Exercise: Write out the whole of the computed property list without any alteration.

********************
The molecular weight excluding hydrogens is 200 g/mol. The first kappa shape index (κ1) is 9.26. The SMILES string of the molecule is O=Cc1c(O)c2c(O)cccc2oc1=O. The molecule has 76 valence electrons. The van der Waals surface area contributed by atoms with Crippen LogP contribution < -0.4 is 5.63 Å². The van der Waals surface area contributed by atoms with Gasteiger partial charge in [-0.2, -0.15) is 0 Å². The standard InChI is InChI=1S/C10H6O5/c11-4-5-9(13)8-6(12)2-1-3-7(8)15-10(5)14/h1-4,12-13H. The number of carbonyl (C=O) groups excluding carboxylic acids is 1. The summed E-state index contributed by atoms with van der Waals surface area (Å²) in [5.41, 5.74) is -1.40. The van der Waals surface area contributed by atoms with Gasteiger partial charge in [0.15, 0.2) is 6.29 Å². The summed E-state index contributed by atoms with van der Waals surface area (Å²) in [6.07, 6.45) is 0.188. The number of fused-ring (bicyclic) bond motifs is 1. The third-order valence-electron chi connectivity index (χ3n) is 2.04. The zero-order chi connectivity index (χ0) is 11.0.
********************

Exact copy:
The molecular weight excluding hydrogens is 200 g/mol. The first kappa shape index (κ1) is 9.26. The SMILES string of the molecule is O=Cc1c(O)c2c(O)cccc2oc1=O. The molecule has 76 valence electrons. The van der Waals surface area contributed by atoms with Crippen LogP contribution < -0.4 is 5.63 Å². The van der Waals surface area contributed by atoms with Gasteiger partial charge in [-0.2, -0.15) is 0 Å². The standard InChI is InChI=1S/C10H6O5/c11-4-5-9(13)8-6(12)2-1-3-7(8)15-10(5)14/h1-4,12-13H. The number of carbonyl (C=O) groups excluding carboxylic acids is 1. The summed E-state index contributed by atoms with van der Waals surface area (Å²) in [5.41, 5.74) is -1.40. The van der Waals surface area contributed by atoms with Gasteiger partial charge in [0.15, 0.2) is 6.29 Å². The summed E-state index contributed by atoms with van der Waals surface area (Å²) in [6.07, 6.45) is 0.188. The number of fused-ring (bicyclic) bond motifs is 1. The third-order valence-electron chi connectivity index (χ3n) is 2.04. The zero-order chi connectivity index (χ0) is 11.0.